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JALC Coaches Get Updated Training on Responding to Athletic Injuries

Sarah Brumley, an athletic trainer with Sportsology in Carbondale, assesses a mock injury and stabilizes the head and neck of JALC baseball player, Ryan Dunne, Thursday morning as part of a training exercise involving JALC coaches. Pictured with Sarah are Sportsology trainer, Mike Stroud (far right), and Carterville Emergency Services Technician, Dennis Brown. (Logan Media Services photo)

Sarah Brumley, an athletic trainer with Sportsology in Carbondale, assesses a mock injury and stabilizes the head and neck of JALC baseball player, Ryan Dunne, Thursday morning as part of a training exercise involving JALC coaches. Pictured with Sarah are Sportsology trainer, Mike Stroud (far right), and Carterville Emergency Services Technician, Dennis Brown. (Logan Media Services photo)

BY JOHN D. HOMAN
Logan Media Services

CARTERVILLE – The injuries were fake, but the response was rapid and real Thursday at the John A. Logan College baseball facility.
Athletic trainers from Sportsology of Carbondale, along with two Carterville Fire Department emergency technicians, spent nearly an hour breaking down the proper response to an injured athlete in the event coaches find themselves in a position with no trained medical professional on site.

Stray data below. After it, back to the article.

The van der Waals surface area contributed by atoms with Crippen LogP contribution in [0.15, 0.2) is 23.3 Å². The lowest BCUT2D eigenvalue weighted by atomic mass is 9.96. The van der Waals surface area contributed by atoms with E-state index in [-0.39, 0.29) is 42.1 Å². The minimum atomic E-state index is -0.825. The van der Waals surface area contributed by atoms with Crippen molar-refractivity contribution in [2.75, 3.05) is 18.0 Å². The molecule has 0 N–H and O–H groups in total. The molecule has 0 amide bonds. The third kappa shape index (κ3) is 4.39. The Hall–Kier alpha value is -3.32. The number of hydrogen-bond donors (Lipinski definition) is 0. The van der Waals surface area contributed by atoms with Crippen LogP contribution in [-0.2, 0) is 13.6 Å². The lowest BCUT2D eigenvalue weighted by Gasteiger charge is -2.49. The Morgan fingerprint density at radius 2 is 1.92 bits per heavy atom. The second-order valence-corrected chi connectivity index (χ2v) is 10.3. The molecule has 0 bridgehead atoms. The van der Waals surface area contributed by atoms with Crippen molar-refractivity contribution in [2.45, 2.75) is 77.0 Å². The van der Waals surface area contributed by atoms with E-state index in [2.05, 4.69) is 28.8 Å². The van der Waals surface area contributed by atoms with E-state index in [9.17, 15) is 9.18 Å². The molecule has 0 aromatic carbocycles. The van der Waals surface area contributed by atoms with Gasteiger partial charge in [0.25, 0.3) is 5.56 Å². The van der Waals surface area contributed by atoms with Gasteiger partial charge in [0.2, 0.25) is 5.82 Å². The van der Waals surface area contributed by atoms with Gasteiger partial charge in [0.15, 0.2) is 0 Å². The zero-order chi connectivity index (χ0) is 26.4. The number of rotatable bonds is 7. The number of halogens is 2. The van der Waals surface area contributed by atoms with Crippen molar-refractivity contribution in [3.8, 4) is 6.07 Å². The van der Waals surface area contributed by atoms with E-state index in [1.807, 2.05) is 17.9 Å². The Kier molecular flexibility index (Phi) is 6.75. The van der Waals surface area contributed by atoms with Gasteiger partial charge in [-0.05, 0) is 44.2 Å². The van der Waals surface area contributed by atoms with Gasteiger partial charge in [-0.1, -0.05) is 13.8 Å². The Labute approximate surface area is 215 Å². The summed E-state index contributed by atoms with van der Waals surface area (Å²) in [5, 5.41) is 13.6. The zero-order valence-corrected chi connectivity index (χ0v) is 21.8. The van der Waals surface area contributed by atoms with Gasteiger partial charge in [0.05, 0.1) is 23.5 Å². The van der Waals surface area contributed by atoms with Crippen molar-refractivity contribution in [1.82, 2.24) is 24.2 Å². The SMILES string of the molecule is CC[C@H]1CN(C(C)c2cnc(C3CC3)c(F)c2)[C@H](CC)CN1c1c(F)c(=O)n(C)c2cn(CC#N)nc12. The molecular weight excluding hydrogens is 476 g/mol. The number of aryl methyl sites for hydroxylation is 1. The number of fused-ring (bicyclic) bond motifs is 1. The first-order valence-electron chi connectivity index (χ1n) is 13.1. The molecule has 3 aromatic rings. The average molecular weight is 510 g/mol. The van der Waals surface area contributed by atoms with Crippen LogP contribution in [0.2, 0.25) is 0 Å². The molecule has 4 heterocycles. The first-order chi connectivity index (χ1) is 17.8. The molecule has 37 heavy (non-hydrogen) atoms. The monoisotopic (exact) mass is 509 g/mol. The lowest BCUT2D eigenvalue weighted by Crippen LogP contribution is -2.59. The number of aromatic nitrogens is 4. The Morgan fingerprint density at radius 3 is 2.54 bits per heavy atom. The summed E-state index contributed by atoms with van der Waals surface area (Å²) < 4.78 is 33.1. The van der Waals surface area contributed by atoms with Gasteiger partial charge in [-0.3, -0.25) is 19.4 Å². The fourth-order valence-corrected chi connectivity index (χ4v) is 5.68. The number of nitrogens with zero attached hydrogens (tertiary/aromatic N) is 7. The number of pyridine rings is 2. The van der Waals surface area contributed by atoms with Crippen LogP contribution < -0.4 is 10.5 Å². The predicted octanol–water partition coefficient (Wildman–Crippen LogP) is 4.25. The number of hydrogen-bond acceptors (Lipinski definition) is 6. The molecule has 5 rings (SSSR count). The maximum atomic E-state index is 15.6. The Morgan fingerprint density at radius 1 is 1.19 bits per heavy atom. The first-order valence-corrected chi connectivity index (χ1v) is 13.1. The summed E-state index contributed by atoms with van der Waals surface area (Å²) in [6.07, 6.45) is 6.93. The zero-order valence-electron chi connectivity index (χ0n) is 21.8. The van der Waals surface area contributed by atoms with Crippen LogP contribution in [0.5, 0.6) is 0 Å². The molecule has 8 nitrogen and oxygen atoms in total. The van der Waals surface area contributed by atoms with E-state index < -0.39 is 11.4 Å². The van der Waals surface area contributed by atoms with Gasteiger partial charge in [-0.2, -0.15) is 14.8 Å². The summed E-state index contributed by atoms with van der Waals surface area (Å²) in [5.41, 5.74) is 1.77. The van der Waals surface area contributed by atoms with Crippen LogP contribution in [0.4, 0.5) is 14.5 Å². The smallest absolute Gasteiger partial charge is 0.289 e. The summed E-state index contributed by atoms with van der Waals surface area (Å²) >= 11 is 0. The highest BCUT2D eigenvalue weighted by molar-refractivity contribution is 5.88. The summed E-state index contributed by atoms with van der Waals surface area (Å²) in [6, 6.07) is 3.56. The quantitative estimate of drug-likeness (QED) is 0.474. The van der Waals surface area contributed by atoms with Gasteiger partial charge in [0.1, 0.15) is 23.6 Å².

Event coordinator Sarah Brumley with Sportsology said the training exercise turned out well.

“We just wanted to educate some of the coaches so that they will be prepared to give the athlete everything that he or she needs in a timely manner if we’re not covering the event,” she said.

Brumley said it’s important to ask the athlete what the problem may be when making an injury assessment.

“It’s important for coaches to know what the signs and symptoms with the injury are, and of course, to stay with the athlete and speak encouragingly so that the athlete stays calm until help arrives.”

In case of a cervical injury, it’s important to know how to administer aid.

Here, JALC men’s basketball coach Kyle Smithpeters assists Carterville Emergency Services Technician Dennis Brown as they respond to a mock injury to Vols’ baseball player, Zach Ditto. (Photo courtesy Jon LeBlond)

Here, JALC men’s basketball coach Kyle Smithpeters assists Carterville Emergency Services Technician Dennis Brown as they respond to a mock injury to Vols’ baseball player, Zach Ditto. (Photo courtesy Jon LeBlond)

“It’s all about stabilizing the spine,” she said.

JALC Athletic Director and head baseball coach Jerry Halstead said he and his coaching staff learned valuable lessons from the exercise.

“This training is invaluable. We can’t thank Sportsology enough for what they do here at our games and for seeing our athletes twice a week. It’s a tremendous services to us,” he said. “It’s always nice to know we have somebody covering the coach’s backs.”

In today’s world, Halstead said, coaches are under a microscope with everything they do and emergency response heads the list.

“That’s why we want to make sure we’re properly trained. We can’t provide the kind of care that a doctor could, but I’d like to think that we can provide enough care to buy the athlete time until first responders arrive.”

Halstead said the security staff is also well trained at JALC.

“They are basically our first responders if for some reason the trainers aren’t here,” he said.